Q&A: FCB’s Joanna Monteiro – ‘We Have to be a Creative Agency, not an Agency with a Creative Department’

After joining FCB Brazil in 2012 as Executive Creative Director, Joanna Monteiro went on to win an impressive 17 Lions in 2014, including Mobile Grand Prix for Nivea’s “Protection Ad” for sunblock.

It was a very clever and unconventional magazine ad containing a humidity-resistant strip that turns into a bracelet with a downloadable app to keep children from straying at the beach.


Following on from the campaign’s success, Monteiro made AdAge’s Creativity 50 list in 2014, and was promoted to the role of Creative Vice President and Chief Creative Officer.

Monteiro started out as a copywriter at Ogilvy, steadily climbing the ranks and learning from some of Brazil’s top creatives. Today, she’s one of Brazil’s most formidable creative talents.

Barbara Messer recently caught with her to talk about her work, the “huge gamble” she took joining FCB, the difference between being a creative, and a creative leader, and more.


You’ve played an important role in transforming FCB Brazil into a creative powerhouse. How did you turn the agency around?

I believe very much in the power of creative work. To achieve that it is important to have a strong culture for the agency that starts with recruiting talents who share the same belief. Not only within the creative department, but for the whole agency.

I always say that we have to be a creative agency, not an agency with a creative department. From the moment you begin to raise the bar of the creative work, everyone gets more engaged, more talent wants to join and more clients want that kind of work: more challenging, more brave, more experimental and more likely to really make a difference in consumer life, leading the brand or product to another level.

When you joined FCB you said it was: “a huge gamble” because it was an agency that wanted to improve its creative reputation. Do you take a lot of risk at work or in life?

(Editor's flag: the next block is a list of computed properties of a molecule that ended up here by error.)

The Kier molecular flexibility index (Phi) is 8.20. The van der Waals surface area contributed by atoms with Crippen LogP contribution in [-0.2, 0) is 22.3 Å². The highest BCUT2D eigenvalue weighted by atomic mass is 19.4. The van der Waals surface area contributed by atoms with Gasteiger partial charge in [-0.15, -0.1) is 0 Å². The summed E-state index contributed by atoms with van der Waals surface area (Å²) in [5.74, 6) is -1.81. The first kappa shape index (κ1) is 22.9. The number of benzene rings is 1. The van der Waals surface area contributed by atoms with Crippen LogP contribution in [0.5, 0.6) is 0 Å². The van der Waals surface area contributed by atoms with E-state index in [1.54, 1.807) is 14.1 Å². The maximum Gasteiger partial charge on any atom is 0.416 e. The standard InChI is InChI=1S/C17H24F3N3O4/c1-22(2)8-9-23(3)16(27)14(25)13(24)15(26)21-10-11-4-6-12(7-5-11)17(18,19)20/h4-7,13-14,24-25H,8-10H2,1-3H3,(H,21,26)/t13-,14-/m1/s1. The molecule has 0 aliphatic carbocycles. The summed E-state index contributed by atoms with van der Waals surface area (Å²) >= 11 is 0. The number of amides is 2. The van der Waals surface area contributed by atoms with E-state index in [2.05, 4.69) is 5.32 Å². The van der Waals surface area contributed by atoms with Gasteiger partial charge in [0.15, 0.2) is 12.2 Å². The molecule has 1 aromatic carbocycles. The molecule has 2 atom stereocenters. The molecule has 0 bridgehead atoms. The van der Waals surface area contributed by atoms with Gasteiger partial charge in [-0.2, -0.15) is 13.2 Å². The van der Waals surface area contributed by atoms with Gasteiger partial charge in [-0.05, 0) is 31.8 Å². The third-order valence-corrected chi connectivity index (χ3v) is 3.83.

As in advertising, in professional life you may bet, but with responsibility. The offer to join FCB came surrounded by people who wanted that change. Without the support of Aurelio Lopes (President at FCB Brasil and Chairman Latin America) I would never have accepted the idea of Pedro Cruz (Strategic Counselor at FCB Brasil) to take over the creative team and take it to another creative level. I take risks sometimes because I believe in guts and hard work.

Many of your most awarded ideas have not been ‘advertising’ ideas in the traditional sense – you have created everything from bracelets for Nivea to a ‘Speaking Exchange’ for CNA, which connects English students in Brazil with Americans living in retirement homes. When did you begin to move beyond “advertising” towards bigger ideas – was there a turning point?

I have always enjoyed popular communication, good conversation, great storytelling, and forging an emotional connection with the consumer. The rest is format – which has been changing a lot, and I like that. Technology opens up new possibilities for these connections and experiences every day. The idea, the insight, the truth that will touch the consumer continues being persecuted because it is going to change everything.

Being a creative is different to being a creative leader. How did you learn the art of creative leadership – have you had any mentors along the way?